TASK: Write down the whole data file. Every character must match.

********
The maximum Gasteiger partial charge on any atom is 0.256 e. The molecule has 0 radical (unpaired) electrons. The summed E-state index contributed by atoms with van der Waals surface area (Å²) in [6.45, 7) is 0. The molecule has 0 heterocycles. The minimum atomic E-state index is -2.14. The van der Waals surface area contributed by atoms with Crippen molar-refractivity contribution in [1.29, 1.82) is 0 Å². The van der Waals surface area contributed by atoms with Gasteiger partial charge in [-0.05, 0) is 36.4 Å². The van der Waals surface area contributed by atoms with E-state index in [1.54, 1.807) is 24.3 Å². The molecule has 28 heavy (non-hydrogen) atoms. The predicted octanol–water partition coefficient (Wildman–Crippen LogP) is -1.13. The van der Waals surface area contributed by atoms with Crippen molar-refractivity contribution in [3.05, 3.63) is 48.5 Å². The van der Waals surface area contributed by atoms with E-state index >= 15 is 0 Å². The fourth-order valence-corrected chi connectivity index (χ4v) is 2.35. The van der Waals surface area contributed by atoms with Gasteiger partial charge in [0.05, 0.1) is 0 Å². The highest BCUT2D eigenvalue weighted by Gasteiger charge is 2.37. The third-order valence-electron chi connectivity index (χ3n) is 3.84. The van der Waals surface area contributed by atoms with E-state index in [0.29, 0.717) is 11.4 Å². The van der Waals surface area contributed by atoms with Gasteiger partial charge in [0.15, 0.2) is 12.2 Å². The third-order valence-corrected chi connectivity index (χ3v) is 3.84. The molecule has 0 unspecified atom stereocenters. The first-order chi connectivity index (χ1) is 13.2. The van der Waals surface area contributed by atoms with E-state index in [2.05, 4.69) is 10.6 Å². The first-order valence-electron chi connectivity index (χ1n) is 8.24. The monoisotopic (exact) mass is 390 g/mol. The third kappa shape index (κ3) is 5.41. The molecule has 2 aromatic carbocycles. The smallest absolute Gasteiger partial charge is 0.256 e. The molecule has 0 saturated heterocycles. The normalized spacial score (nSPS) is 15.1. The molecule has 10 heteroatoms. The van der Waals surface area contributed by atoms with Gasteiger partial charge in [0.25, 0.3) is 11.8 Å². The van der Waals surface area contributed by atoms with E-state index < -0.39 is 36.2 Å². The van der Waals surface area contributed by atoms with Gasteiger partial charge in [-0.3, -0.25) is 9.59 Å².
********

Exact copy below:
The maximum Gasteiger partial charge on any atom is 0.256 e. The molecule has 0 radical (unpaired) electrons. The summed E-state index contributed by atoms with van der Waals surface area (Å²) in [6.45, 7) is 0. The molecule has 0 heterocycles. The minimum atomic E-state index is -2.14. The van der Waals surface area contributed by atoms with Crippen molar-refractivity contribution in [1.29, 1.82) is 0 Å². The van der Waals surface area contributed by atoms with Gasteiger partial charge in [-0.05, 0) is 36.4 Å². The van der Waals surface area contributed by atoms with E-state index in [1.54, 1.807) is 24.3 Å². The molecule has 28 heavy (non-hydrogen) atoms. The predicted octanol–water partition coefficient (Wildman–Crippen LogP) is -1.13. The van der Waals surface area contributed by atoms with Crippen molar-refractivity contribution in [3.05, 3.63) is 48.5 Å². The van der Waals surface area contributed by atoms with E-state index >= 15 is 0 Å². The fourth-order valence-corrected chi connectivity index (χ4v) is 2.35. The van der Waals surface area contributed by atoms with Gasteiger partial charge in [0.05, 0.1) is 0 Å². The highest BCUT2D eigenvalue weighted by Gasteiger charge is 2.37. The third-order valence-electron chi connectivity index (χ3n) is 3.84. The van der Waals surface area contributed by atoms with E-state index in [0.29, 0.717) is 11.4 Å². The van der Waals surface area contributed by atoms with Gasteiger partial charge in [0.15, 0.2) is 12.2 Å². The third-order valence-corrected chi connectivity index (χ3v) is 3.84. The molecule has 0 unspecified atom stereocenters. The first-order chi connectivity index (χ1) is 13.2. The van der Waals surface area contributed by atoms with E-state index in [2.05, 4.69) is 10.6 Å². The first-order valence-electron chi connectivity index (χ1n) is 8.24. The monoisotopic (exact) mass is 390 g/mol. The third kappa shape index (κ3) is 5.41. The molecule has 2 aromatic carbocycles. The smallest absolute Gasteiger partial charge is 0.256 e. The molecule has 0 saturated heterocycles. The normalized spacial score (nSPS) is 15.1. The molecule has 10 heteroatoms. The van der Waals surface area contributed by atoms with Gasteiger partial charge in [0.25, 0.3) is 11.8 Å². The van der Waals surface area contributed by atoms with E-state index < -0.39 is 36.2 Å². The van der Waals surface area contributed by atoms with Gasteiger partial charge in [-0.3, -0.25) is 9.59 Å².